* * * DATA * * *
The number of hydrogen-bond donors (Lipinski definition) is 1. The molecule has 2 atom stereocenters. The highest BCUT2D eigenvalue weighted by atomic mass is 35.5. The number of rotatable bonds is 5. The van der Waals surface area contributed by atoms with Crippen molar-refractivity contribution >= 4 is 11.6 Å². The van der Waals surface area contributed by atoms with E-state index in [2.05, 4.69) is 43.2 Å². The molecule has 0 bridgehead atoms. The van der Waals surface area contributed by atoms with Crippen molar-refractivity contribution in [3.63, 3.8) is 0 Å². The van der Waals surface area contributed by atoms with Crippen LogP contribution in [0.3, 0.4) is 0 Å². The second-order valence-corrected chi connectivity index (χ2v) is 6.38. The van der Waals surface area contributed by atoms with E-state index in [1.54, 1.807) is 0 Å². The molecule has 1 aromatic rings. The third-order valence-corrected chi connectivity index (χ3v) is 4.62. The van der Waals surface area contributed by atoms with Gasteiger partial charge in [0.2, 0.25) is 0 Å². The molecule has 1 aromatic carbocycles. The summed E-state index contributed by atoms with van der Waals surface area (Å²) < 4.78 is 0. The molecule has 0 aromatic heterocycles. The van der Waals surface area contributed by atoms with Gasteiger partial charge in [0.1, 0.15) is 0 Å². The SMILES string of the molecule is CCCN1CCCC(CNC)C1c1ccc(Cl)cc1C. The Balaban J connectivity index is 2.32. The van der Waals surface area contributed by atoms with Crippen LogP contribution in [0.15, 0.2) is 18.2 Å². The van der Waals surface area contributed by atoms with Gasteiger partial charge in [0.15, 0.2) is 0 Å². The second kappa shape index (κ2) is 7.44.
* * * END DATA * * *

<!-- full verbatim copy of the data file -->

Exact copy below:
The number of hydrogen-bond donors (Lipinski definition) is 1. The molecule has 2 atom stereocenters. The highest BCUT2D eigenvalue weighted by atomic mass is 35.5. The number of rotatable bonds is 5. The van der Waals surface area contributed by atoms with Crippen molar-refractivity contribution >= 4 is 11.6 Å². The van der Waals surface area contributed by atoms with E-state index in [2.05, 4.69) is 43.2 Å². The molecule has 0 bridgehead atoms. The van der Waals surface area contributed by atoms with Crippen molar-refractivity contribution in [3.63, 3.8) is 0 Å². The van der Waals surface area contributed by atoms with Crippen LogP contribution in [0.3, 0.4) is 0 Å². The second-order valence-corrected chi connectivity index (χ2v) is 6.38. The van der Waals surface area contributed by atoms with E-state index in [1.54, 1.807) is 0 Å². The molecule has 1 aromatic rings. The third-order valence-corrected chi connectivity index (χ3v) is 4.62. The van der Waals surface area contributed by atoms with Gasteiger partial charge in [0.2, 0.25) is 0 Å². The molecule has 1 aromatic carbocycles. The summed E-state index contributed by atoms with van der Waals surface area (Å²) < 4.78 is 0. The molecule has 0 aromatic heterocycles. The van der Waals surface area contributed by atoms with Gasteiger partial charge in [0.1, 0.15) is 0 Å². The SMILES string of the molecule is CCCN1CCCC(CNC)C1c1ccc(Cl)cc1C. The Balaban J connectivity index is 2.32. The van der Waals surface area contributed by atoms with Crippen LogP contribution in [0.15, 0.2) is 18.2 Å². The van der Waals surface area contributed by atoms with Gasteiger partial charge in [0.15, 0.2) is 0 Å². The second kappa shape index (κ2) is 7.44.